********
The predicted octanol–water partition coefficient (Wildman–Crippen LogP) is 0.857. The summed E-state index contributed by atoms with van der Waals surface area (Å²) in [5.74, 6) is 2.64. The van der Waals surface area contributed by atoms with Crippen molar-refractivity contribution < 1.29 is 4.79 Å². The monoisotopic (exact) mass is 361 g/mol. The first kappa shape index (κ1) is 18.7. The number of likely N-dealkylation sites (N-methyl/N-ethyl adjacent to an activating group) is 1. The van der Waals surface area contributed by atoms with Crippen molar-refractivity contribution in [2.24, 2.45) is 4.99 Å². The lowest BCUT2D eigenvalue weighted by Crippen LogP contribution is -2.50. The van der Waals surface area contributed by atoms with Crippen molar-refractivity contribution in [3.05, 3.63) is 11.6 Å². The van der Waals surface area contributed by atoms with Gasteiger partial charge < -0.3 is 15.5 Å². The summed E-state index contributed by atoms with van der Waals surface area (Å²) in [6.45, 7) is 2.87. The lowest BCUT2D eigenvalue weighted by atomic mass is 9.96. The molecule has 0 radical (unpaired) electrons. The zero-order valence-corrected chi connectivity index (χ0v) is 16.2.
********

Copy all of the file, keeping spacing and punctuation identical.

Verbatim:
The predicted octanol–water partition coefficient (Wildman–Crippen LogP) is 0.857. The summed E-state index contributed by atoms with van der Waals surface area (Å²) in [5.74, 6) is 2.64. The van der Waals surface area contributed by atoms with Crippen molar-refractivity contribution < 1.29 is 4.79 Å². The monoisotopic (exact) mass is 361 g/mol. The first kappa shape index (κ1) is 18.7. The number of likely N-dealkylation sites (N-methyl/N-ethyl adjacent to an activating group) is 1. The van der Waals surface area contributed by atoms with Crippen molar-refractivity contribution in [2.24, 2.45) is 4.99 Å². The lowest BCUT2D eigenvalue weighted by Crippen LogP contribution is -2.50. The van der Waals surface area contributed by atoms with Crippen molar-refractivity contribution in [3.05, 3.63) is 11.6 Å². The van der Waals surface area contributed by atoms with Gasteiger partial charge < -0.3 is 15.5 Å². The summed E-state index contributed by atoms with van der Waals surface area (Å²) in [6.45, 7) is 2.87. The lowest BCUT2D eigenvalue weighted by atomic mass is 9.96. The molecule has 0 radical (unpaired) electrons. The zero-order valence-corrected chi connectivity index (χ0v) is 16.2.